Columnist Eleonore af Schaumburg-Lippe writes in her weekly column about life as an expat in Romania. This week she writes about the difficulties an expat can face when trying to find a job in Romania.
Here you can find the
People always talk about Romanians who wants to go to work and live abroad. For me, it is the other way around: I am an Danish expat in Romania trying to find work and make a living here.
My love for Romania has grown throughout my years in the country. Most Romanians looks at me with a big question mark on their face, when I tell them that I would like to stay in Romania.
“Why???” is the first question they ask. “Most of us want to leave Romania, so why do you want to stay here?” I must admit that I don’t have a clear answer to this questions, what it is that makes Romania my paradise. Romanians sometimes laugh a little when I say I want to stay in Romania, to them it’s funny. Some people however understand and say they also like Romania and would never leave it, while others look at me like I shattered all their dreams.
I come from Denmark, a country many Romanians believe to be paradise, less stressful and with much better options in life. So many Romanians ask themselves why would a Danish girl want to change her life and become Romanian?
It’s not always easy to live in Romania, I admit that. Salaries are lower, and in this case I agree with Romanians when speaking about life here. Otherwise I just really like it here, there is a different vibe in this country.
I am currently looking for a job in Romania, to make a living, and I face some of the same obstacles that I imagine Romanians experience too when trying to find a job abroad. First of all, the language requirements. Then many say that if you really want to stay in Romania, as a foreigner, it’s not difficult to find a job, if you really want. But it’s not that easy either, if, like many others, you also want to find a job that makes sense and fits you.
It is interesting. Most expats have a great life in Romania, no question about it. There is a sense of general frustration once in a while, maybe when you hit the bureaucratic wall, but in general Romania has so much to offer when it comes to opportunities to make a difference and to see the results quicker than expected.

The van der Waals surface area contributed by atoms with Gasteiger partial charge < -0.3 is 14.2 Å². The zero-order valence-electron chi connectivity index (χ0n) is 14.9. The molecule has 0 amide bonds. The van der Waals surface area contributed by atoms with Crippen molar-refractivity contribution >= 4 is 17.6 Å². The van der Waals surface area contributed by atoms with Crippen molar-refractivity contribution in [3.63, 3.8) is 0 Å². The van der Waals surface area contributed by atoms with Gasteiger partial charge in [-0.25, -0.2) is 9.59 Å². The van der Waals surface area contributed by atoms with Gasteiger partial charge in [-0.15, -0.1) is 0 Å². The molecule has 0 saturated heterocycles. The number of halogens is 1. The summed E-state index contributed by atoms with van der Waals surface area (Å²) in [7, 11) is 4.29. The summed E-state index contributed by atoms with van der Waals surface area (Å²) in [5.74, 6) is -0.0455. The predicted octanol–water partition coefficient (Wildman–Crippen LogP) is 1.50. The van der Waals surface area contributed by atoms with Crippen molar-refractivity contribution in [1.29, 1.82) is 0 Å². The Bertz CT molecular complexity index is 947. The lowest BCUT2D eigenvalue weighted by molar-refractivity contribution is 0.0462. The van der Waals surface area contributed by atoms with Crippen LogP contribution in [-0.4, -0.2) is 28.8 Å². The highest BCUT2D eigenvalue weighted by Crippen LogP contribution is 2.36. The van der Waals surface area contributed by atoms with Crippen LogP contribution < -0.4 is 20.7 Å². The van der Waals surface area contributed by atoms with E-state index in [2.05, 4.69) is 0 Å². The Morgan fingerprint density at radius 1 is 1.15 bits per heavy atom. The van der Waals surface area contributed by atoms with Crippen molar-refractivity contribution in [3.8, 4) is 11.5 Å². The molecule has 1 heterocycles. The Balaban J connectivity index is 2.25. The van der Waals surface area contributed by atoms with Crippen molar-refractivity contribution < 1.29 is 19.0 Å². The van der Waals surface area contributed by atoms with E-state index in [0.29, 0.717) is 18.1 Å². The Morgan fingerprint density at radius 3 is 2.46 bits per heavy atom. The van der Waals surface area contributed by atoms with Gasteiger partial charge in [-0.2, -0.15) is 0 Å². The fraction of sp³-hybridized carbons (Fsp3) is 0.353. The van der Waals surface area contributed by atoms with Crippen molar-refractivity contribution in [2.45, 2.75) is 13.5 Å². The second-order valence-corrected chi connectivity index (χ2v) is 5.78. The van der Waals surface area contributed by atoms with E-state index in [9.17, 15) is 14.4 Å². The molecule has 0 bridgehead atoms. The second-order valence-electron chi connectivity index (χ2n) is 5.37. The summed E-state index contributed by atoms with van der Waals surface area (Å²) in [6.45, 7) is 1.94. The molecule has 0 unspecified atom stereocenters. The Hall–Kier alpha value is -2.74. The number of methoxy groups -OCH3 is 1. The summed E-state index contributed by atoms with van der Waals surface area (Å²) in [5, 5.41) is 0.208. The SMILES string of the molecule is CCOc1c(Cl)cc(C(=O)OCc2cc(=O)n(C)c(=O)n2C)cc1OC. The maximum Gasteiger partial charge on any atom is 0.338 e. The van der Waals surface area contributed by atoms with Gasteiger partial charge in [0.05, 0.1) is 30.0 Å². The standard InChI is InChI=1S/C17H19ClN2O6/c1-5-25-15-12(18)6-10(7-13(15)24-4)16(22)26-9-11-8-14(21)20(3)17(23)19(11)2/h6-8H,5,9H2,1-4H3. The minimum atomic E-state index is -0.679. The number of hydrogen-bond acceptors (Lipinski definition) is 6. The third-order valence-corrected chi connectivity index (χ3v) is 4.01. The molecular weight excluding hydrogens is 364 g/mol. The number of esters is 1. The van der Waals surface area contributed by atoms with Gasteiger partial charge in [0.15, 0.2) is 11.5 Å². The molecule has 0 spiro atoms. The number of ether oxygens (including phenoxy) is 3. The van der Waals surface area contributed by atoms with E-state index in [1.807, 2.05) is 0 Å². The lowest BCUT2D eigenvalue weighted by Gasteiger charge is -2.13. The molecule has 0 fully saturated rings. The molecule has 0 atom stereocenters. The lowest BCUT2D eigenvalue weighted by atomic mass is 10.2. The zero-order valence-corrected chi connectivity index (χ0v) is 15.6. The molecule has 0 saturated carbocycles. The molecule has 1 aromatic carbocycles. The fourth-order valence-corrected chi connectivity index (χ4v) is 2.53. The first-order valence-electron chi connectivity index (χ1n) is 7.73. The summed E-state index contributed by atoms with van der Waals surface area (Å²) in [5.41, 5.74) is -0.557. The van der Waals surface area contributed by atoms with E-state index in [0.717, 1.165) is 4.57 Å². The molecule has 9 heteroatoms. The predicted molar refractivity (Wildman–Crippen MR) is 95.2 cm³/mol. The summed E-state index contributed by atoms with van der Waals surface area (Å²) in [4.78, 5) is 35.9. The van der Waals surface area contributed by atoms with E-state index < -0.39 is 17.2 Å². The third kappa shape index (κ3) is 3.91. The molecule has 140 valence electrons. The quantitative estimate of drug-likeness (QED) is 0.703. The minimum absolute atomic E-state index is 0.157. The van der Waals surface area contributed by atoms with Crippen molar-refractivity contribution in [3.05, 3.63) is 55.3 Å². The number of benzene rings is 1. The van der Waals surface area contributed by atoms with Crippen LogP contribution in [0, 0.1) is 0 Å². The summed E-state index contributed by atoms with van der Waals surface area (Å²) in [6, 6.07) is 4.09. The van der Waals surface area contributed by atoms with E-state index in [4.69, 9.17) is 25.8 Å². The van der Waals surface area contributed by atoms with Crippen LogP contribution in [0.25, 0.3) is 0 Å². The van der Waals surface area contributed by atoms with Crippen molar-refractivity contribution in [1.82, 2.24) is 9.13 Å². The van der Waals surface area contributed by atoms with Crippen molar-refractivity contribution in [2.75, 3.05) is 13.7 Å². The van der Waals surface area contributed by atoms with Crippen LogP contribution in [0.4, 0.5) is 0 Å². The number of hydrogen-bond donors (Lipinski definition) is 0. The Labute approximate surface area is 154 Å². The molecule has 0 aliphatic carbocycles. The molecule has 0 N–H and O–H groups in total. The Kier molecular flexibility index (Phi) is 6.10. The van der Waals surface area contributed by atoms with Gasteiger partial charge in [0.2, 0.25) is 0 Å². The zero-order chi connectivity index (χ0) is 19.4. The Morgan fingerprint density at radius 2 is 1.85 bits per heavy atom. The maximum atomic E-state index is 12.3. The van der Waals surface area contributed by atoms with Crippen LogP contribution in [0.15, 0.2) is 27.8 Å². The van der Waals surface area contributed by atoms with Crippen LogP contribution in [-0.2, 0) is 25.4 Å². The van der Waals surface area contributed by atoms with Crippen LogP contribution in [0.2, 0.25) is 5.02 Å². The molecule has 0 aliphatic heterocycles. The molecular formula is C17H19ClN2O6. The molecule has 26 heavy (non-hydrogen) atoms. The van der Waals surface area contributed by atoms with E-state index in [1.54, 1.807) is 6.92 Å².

Young Romanians are offered unpaid internship as much as they want. Expats are offered unpaid volunteering jobs as much as they want. Which is of course a noble course, and I don’t mind at all doing my share of volunteering- and I have. But when the situation is about being able to pay the bills and get some covrigi on the table, then it doesn’t really help only to say yes to unpaid volunteering jobs, because in the end, that would just include me among the receivers of Romanian charities on the long term.
So it’s an interesting scenario. I have given myself a deadline to figure out if it is possible for me to find a job and live in Romania. I must admit I am curious myself what will happen, since now I just don’t know. People have been telling me they see me leaving the country, which is however not something I want, as I have become more and more aware of how much I love it here. So first priority is how I can stay here, and finding work that makes sense to me.
For a Danish girl, this is quite a challenge, since in Denmark, if you get unemployed, there is a safety net, that will take care of you: there’s a welfare system and there are programs helping you get a job.
Here this safety net just doesn’t exist. It’s probably healthy to experience this, it builds character, they say, but it is also a bit scary to enter this path of uncertainty.
Suddenly I am the Danish girl trying to integrate into Romania, it’s the other version of the story that is mostly told, that of Romanians trying to integrate in other countries. But maybe my story here in Romania can be of inspiration to other foreigners who want to try to move to Romania, or Romanians who returned and want to integrate into the Romanian society again. Or to Romanians who, just like me just, want to make not a wealthy living, but a healthy living. I am up for the challenge, and time will say what happens, but one thing is for sure: that if you don’t do anything, nothing will happen.
Later edit: Actually since I wrote the draft for this article, things have slightly changed, currently I am in Denmark for a 3-week holiday, since I could see a decrease in my income, and believed moving to Denmark could be the financial solution I was searching for, for now.
I plan on writing further about the Romanian against Danish welfare system, the so called “safety-net”. And about being a Danish girl with a Romanian soul, who lost her heart to Romania.
By Eleonore af Schaumburg – Lippe, columnist